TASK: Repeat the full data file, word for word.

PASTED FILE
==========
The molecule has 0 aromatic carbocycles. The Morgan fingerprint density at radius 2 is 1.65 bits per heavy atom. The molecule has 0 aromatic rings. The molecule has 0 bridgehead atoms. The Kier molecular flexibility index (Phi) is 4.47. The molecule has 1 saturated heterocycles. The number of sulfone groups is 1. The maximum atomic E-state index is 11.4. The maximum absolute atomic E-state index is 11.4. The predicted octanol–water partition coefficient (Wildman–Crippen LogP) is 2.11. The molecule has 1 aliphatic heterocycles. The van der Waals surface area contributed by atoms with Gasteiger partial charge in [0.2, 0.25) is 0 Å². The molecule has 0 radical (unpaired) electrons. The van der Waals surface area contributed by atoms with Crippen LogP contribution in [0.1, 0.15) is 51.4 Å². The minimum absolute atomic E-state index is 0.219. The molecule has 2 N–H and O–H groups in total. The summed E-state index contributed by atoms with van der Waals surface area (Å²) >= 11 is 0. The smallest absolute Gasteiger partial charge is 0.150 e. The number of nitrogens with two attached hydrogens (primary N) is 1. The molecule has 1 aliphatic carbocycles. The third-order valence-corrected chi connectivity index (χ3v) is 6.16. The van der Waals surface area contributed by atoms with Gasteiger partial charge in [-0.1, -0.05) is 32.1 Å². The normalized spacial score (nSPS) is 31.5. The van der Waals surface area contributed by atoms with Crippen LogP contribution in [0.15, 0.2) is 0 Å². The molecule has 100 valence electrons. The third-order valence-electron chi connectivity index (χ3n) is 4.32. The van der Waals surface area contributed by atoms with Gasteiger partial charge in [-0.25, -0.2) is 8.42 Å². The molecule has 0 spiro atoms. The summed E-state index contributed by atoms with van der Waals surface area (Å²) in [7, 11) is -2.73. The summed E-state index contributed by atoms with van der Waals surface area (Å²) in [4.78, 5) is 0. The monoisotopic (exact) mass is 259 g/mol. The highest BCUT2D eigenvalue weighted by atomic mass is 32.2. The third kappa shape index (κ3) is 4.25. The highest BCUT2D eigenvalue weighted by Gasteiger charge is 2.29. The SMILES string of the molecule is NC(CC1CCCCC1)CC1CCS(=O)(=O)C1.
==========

The molecule has 0 aromatic carbocycles. The Morgan fingerprint density at radius 2 is 1.65 bits per heavy atom. The molecule has 0 aromatic rings. The molecule has 0 bridgehead atoms. The Kier molecular flexibility index (Phi) is 4.47. The molecule has 1 saturated heterocycles. The number of sulfone groups is 1. The maximum atomic E-state index is 11.4. The maximum absolute atomic E-state index is 11.4. The predicted octanol–water partition coefficient (Wildman–Crippen LogP) is 2.11. The molecule has 1 aliphatic heterocycles. The van der Waals surface area contributed by atoms with Gasteiger partial charge in [0.2, 0.25) is 0 Å². The molecule has 0 radical (unpaired) electrons. The van der Waals surface area contributed by atoms with Crippen LogP contribution in [0.1, 0.15) is 51.4 Å². The minimum absolute atomic E-state index is 0.219. The molecule has 2 N–H and O–H groups in total. The summed E-state index contributed by atoms with van der Waals surface area (Å²) >= 11 is 0. The smallest absolute Gasteiger partial charge is 0.150 e. The number of nitrogens with two attached hydrogens (primary N) is 1. The molecule has 1 aliphatic carbocycles. The third-order valence-corrected chi connectivity index (χ3v) is 6.16. The van der Waals surface area contributed by atoms with Gasteiger partial charge in [-0.1, -0.05) is 32.1 Å². The normalized spacial score (nSPS) is 31.5. The van der Waals surface area contributed by atoms with Crippen LogP contribution in [0.15, 0.2) is 0 Å². The molecule has 100 valence electrons. The third-order valence-electron chi connectivity index (χ3n) is 4.32. The van der Waals surface area contributed by atoms with Gasteiger partial charge in [-0.25, -0.2) is 8.42 Å². The molecule has 0 spiro atoms. The summed E-state index contributed by atoms with van der Waals surface area (Å²) in [7, 11) is -2.73. The summed E-state index contributed by atoms with van der Waals surface area (Å²) in [4.78, 5) is 0. The monoisotopic (exact) mass is 259 g/mol. The highest BCUT2D eigenvalue weighted by atomic mass is 32.2. The third kappa shape index (κ3) is 4.25. The highest BCUT2D eigenvalue weighted by Gasteiger charge is 2.29. The SMILES string of the molecule is NC(CC1CCCCC1)CC1CCS(=O)(=O)C1.